De Vries, J.R., Aarts, N., Lokhorst, A.M., Beunen, R., Oude Munnink, J. (2014): Trust related dynamics in contested land use: A longitudinal study towards trust and distrust in intergroup conflicts in the Baviaanskloof, South Africa. Online first.

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The evolution of socio-ecological systems

thatch san martin

This article investigates natural resource governance in three indigenous communities in the Colombian Amazon. We base our analysis on an evolutionary governance model in which governance dimensions emerge as relevant through time. The less accessible of the communities represents earlier steps in governance evolution, while the more physically accessible is more integrated into the western scene. We observe how increased physical accessibility in a community brings in western governance models which hybridize with more traditional ones, influencing the couplings between the social and ecological systems. We zoom in on changing management of three commonly used palm species and illustrate how detailed studies of natural resource management contribute to understanding governance evolution. By comparing governance evolutions we were able to gain insights and improve our understanding on how natural resource management changes in communities transiting into western ways of living. In doing so we recognized points of rigidity and flexibility which might influence the social ecological systems capacity to adapt to changing conditions.

Gruezmacher, M. & Van Assche, K. (2014) The evolution of socio-ecological systems: changing palm species management in the Colombian Amazon as an indicator of ecological and institutional change. Journal of Environmental Planning and Management.

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Evolutionary Governance Theory

The book Evolutionary Governance Theory: an Introduction is out. This book offers the reader a remarkable new perspective on the way markets, laws and societies evolve together. It can be of use to anyone interested in development, market and public sector reform, public administration, politics & law. Based on a wide variety of case studies on three continents and a variety of conceptual sources, the authors develop a theory that clarifies the nature and functioning of dependencies that mark governance evolutions. This in turn delineates in an entirely new manner the spaces open for policy experiment. As such, it offers a new mapping of the middle ground between libertarianism and social engineering. Theoretically, the approach draws on a wide array of sources: institutional & development economics, systems theories, post-structuralism, actor- network theories, planning theory and legal studies.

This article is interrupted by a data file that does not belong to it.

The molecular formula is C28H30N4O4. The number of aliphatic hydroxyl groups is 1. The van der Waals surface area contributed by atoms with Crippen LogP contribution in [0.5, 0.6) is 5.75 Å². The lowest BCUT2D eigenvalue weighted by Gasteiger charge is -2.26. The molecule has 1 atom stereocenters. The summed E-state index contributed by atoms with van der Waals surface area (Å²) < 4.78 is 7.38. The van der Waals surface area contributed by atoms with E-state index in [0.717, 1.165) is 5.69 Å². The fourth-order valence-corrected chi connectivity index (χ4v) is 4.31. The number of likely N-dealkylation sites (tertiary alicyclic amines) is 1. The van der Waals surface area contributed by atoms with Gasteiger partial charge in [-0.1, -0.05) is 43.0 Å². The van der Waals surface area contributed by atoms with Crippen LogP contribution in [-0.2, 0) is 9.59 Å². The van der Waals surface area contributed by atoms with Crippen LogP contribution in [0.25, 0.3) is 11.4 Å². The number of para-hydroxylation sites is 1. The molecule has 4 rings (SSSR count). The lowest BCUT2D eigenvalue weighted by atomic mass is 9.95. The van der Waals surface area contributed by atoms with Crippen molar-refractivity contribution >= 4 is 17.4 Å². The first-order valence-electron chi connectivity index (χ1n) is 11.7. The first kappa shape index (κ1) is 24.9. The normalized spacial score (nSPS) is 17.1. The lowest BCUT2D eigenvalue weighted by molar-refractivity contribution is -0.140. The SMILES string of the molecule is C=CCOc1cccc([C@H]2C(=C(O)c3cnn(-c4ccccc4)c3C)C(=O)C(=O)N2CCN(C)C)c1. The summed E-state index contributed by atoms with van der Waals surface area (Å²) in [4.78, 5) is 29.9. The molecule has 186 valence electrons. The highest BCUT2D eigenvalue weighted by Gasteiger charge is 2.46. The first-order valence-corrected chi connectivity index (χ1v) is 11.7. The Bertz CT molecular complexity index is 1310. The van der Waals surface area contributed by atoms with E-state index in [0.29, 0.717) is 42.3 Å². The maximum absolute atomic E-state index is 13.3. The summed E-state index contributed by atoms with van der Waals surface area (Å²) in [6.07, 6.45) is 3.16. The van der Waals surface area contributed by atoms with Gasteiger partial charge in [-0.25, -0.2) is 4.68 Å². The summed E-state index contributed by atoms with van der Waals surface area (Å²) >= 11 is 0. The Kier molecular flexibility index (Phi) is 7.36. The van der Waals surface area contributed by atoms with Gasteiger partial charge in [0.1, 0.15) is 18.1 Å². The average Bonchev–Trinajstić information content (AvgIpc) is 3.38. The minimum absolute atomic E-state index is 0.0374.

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Contested delineations: planning, law, and the governance of protected areas

Raoul Beunen, Kristof Van Assche

In this paper we reflect on the relationship between planning and law. We analyse the Dutch interpretation and implementation of the European Union Habitats and Birds Directives by investigating the practices of delineation of protected areas. These directives provide a legislative framework for the designation of protected sites as well as for decision making about social and economic activities that might have negative effects on the conservation objectives. The formal boundaries of the protected area can have legal, political, and economic consequences and are therefore the subject of much debate. Using Niklas Luhmann’s social systems theory, we analyse the debates concerning delineation and the potential for planning to reduce tensions and balance interests. It is argued that the irreducible differences between the economic, political, and legal perspectives, in combination with the Dutch path of a legalistic interpretation of EU directives, have produced a situation in which the role of planning is reduced and new forms of planning are hard to implement.

Keywords: planning, law, natural resource management, Natura 2000, autopoiesis

Environment and Planning A